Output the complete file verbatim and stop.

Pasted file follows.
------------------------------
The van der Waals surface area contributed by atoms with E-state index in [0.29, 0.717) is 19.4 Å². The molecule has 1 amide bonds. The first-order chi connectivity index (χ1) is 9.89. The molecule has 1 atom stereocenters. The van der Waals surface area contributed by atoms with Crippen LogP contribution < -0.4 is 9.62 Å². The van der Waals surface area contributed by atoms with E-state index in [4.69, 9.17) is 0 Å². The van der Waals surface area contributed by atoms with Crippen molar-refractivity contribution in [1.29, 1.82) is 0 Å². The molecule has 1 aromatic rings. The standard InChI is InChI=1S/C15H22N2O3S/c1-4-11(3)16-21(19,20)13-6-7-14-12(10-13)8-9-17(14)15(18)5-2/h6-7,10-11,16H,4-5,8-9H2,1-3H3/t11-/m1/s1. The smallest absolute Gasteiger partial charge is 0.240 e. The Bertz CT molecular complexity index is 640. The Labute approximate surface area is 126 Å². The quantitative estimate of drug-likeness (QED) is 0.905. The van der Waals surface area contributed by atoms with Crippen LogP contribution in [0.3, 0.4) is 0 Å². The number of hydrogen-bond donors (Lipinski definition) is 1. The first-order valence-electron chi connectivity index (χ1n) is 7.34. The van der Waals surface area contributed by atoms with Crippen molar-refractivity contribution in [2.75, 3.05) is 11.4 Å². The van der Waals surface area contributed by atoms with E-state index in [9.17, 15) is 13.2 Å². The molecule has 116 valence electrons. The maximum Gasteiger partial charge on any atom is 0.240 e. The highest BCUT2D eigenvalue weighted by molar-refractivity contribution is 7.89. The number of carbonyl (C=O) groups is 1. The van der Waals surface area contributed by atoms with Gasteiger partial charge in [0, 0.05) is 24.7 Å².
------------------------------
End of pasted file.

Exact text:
The van der Waals surface area contributed by atoms with E-state index in [0.29, 0.717) is 19.4 Å². The molecule has 1 amide bonds. The first-order chi connectivity index (χ1) is 9.89. The molecule has 1 atom stereocenters. The van der Waals surface area contributed by atoms with Crippen LogP contribution < -0.4 is 9.62 Å². The van der Waals surface area contributed by atoms with E-state index in [4.69, 9.17) is 0 Å². The van der Waals surface area contributed by atoms with Crippen molar-refractivity contribution in [1.29, 1.82) is 0 Å². The molecule has 1 aromatic rings. The standard InChI is InChI=1S/C15H22N2O3S/c1-4-11(3)16-21(19,20)13-6-7-14-12(10-13)8-9-17(14)15(18)5-2/h6-7,10-11,16H,4-5,8-9H2,1-3H3/t11-/m1/s1. The smallest absolute Gasteiger partial charge is 0.240 e. The Bertz CT molecular complexity index is 640. The Labute approximate surface area is 126 Å². The quantitative estimate of drug-likeness (QED) is 0.905. The van der Waals surface area contributed by atoms with Crippen LogP contribution in [0.3, 0.4) is 0 Å². The number of hydrogen-bond donors (Lipinski definition) is 1. The first-order valence-electron chi connectivity index (χ1n) is 7.34. The van der Waals surface area contributed by atoms with Crippen molar-refractivity contribution in [2.75, 3.05) is 11.4 Å². The van der Waals surface area contributed by atoms with E-state index in [9.17, 15) is 13.2 Å². The molecule has 116 valence electrons. The maximum Gasteiger partial charge on any atom is 0.240 e. The highest BCUT2D eigenvalue weighted by molar-refractivity contribution is 7.89. The number of carbonyl (C=O) groups is 1. The van der Waals surface area contributed by atoms with Gasteiger partial charge in [0, 0.05) is 24.7 Å².